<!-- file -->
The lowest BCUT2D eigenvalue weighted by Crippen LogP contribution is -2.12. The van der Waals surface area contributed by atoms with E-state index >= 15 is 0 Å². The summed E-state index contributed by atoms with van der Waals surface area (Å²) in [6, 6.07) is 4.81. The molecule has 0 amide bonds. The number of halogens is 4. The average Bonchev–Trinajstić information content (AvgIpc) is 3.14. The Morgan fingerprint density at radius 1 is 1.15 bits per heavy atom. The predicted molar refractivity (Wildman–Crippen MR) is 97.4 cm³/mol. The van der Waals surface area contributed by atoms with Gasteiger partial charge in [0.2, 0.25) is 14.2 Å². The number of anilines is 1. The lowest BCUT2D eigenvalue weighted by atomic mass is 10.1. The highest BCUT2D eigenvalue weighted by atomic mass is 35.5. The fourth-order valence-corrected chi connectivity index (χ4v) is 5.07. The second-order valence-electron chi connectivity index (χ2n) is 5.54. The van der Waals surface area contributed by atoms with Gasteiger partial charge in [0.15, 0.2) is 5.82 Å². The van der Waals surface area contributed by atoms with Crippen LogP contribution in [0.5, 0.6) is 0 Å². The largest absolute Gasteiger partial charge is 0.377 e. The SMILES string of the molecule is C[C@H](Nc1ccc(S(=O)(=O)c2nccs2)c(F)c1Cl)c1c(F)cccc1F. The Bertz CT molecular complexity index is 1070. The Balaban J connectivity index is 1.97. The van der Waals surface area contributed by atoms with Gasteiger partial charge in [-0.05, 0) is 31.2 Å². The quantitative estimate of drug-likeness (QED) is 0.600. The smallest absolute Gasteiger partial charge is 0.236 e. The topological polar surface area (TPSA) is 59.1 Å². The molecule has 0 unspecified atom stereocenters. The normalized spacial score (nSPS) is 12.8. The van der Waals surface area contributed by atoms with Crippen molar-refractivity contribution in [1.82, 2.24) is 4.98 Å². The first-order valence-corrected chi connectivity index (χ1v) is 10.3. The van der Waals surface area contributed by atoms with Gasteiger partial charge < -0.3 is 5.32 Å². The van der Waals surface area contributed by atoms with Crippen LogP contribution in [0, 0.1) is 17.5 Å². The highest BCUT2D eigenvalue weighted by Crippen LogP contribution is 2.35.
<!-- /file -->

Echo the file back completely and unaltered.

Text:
The lowest BCUT2D eigenvalue weighted by Crippen LogP contribution is -2.12. The van der Waals surface area contributed by atoms with E-state index >= 15 is 0 Å². The summed E-state index contributed by atoms with van der Waals surface area (Å²) in [6, 6.07) is 4.81. The molecule has 0 amide bonds. The number of halogens is 4. The average Bonchev–Trinajstić information content (AvgIpc) is 3.14. The Morgan fingerprint density at radius 1 is 1.15 bits per heavy atom. The predicted molar refractivity (Wildman–Crippen MR) is 97.4 cm³/mol. The van der Waals surface area contributed by atoms with Gasteiger partial charge in [0.2, 0.25) is 14.2 Å². The number of anilines is 1. The lowest BCUT2D eigenvalue weighted by atomic mass is 10.1. The highest BCUT2D eigenvalue weighted by atomic mass is 35.5. The fourth-order valence-corrected chi connectivity index (χ4v) is 5.07. The second-order valence-electron chi connectivity index (χ2n) is 5.54. The van der Waals surface area contributed by atoms with Gasteiger partial charge in [0.15, 0.2) is 5.82 Å². The van der Waals surface area contributed by atoms with Crippen LogP contribution in [0.5, 0.6) is 0 Å². The largest absolute Gasteiger partial charge is 0.377 e. The SMILES string of the molecule is C[C@H](Nc1ccc(S(=O)(=O)c2nccs2)c(F)c1Cl)c1c(F)cccc1F. The Bertz CT molecular complexity index is 1070. The Balaban J connectivity index is 1.97. The van der Waals surface area contributed by atoms with Gasteiger partial charge in [-0.05, 0) is 31.2 Å². The quantitative estimate of drug-likeness (QED) is 0.600. The smallest absolute Gasteiger partial charge is 0.236 e. The topological polar surface area (TPSA) is 59.1 Å². The molecule has 0 unspecified atom stereocenters. The normalized spacial score (nSPS) is 12.8. The van der Waals surface area contributed by atoms with Crippen molar-refractivity contribution in [1.82, 2.24) is 4.98 Å². The first-order valence-corrected chi connectivity index (χ1v) is 10.3. The van der Waals surface area contributed by atoms with Gasteiger partial charge < -0.3 is 5.32 Å². The van der Waals surface area contributed by atoms with Crippen LogP contribution in [0, 0.1) is 17.5 Å². The highest BCUT2D eigenvalue weighted by Crippen LogP contribution is 2.35.